The Apache Burden Basket
Once made for every day use in collecting or gathering wild foods, or to cultivate crops like corn, the Burden Basket of the Apache Tribe is one of the most quickly recognized items pertaining to Native American cultures today.
The Apaches, traditionally nomadic hunters and food gatherers, first used burden baskets woven by women to carry firewood, roots, or berries. The tassels, typically made from deer or cow skin, were mainly for ceremonial or decorative use, while the tin featured at the bottom of the tassels was placed for ornamentation, or to ward off snakes while gathering.
Today, however, burden baskets are made to sell, or for special use during a young girl’s puberty ceremony, or “sunrise dance,” as many now call it.
The symbolic meaning behind the Apache Burden Basket, however, adds a new, intricate, and interesting meaning to these expressions of culture. Apache society is matrilineal and matrilocal, meaning that the women traditionally controlled the wealth and authority in their clans. If an Apache man wanted to marry an Apache woman, he would have to ask his future mother-in-law for his future bride’s hand, and if the future mother-in-law gave her permission, the groom to be could no longer make eye contact with her, or talk directly to her from that time on. This was considered the ultimate act of respect, as the future mother-in-law was now allowing him to live under her roof, with her daughter. Burden baskets, then, were created so that when the mother-in-law walked with the basket, the tin ornamentation would alert her son-in-law to her whereabouts, and allow him to avoid accidentally making eye contact with her to preserve his respect.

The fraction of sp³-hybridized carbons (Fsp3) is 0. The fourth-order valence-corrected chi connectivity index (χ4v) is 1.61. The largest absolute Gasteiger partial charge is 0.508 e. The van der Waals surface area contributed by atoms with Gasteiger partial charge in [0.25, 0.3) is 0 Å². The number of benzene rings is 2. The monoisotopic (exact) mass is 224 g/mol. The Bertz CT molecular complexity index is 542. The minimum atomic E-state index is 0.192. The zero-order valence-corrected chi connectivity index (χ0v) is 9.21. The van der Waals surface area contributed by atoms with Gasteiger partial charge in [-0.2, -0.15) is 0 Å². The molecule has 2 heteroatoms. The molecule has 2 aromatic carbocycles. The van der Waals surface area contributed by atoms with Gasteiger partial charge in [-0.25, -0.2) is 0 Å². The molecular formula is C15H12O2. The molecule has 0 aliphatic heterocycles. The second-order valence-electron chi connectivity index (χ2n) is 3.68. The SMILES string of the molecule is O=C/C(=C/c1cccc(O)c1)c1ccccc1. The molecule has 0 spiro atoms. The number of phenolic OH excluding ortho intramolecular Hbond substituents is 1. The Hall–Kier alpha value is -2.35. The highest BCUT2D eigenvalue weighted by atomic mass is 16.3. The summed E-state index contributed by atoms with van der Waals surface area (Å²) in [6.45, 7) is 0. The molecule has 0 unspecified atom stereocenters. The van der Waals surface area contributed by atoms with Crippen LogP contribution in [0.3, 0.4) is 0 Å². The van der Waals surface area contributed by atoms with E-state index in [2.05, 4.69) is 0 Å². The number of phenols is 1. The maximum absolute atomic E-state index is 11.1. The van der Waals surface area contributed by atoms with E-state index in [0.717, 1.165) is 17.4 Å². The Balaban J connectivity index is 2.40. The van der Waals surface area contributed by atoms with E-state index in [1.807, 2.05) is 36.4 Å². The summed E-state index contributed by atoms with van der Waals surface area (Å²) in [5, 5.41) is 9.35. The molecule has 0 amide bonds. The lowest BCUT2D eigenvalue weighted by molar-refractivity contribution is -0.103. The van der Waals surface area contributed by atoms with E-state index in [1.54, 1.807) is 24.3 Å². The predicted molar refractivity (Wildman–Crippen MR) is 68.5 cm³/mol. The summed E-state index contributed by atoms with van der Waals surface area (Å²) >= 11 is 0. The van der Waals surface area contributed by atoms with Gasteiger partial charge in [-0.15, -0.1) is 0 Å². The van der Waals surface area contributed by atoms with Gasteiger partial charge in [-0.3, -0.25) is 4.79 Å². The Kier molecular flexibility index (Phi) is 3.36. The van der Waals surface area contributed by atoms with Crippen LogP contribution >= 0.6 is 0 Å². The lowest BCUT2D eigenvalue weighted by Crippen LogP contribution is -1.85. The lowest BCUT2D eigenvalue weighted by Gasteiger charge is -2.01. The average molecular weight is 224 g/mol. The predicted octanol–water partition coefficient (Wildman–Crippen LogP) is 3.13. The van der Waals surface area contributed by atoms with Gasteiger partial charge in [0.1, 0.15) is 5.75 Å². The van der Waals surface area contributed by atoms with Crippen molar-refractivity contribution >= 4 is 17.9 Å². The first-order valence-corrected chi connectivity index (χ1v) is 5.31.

These baskets can come in any size, from a few inches to three feet high. The skills of basket making are generally passed down from mother to daughter over many generations, however, today very few weavers remain. These baskets are made by weaving together various natural materials from the countryside, including devil’s clay, yucca root, willow, and sometimes even cottonwood, which are woven around foundation rods collected from mulberry trees and other local vegetation. Darker colored plants are woven into the lighter material to made designs, which include cultural symbols, animals, human forms, or insects such a butterflies. Other geometric forms that represent lightning or mountains are also used, but some design meanings have been list over time because they are so old in origin.
Additionally, burden baskets are cone shaped, with flat or rounded bottoms. Buckskin and cone jungles made of tin are often added to enhance each basket, and nearly all baskets feature a buckskin carry strap, which was once worn around the head or shoulders.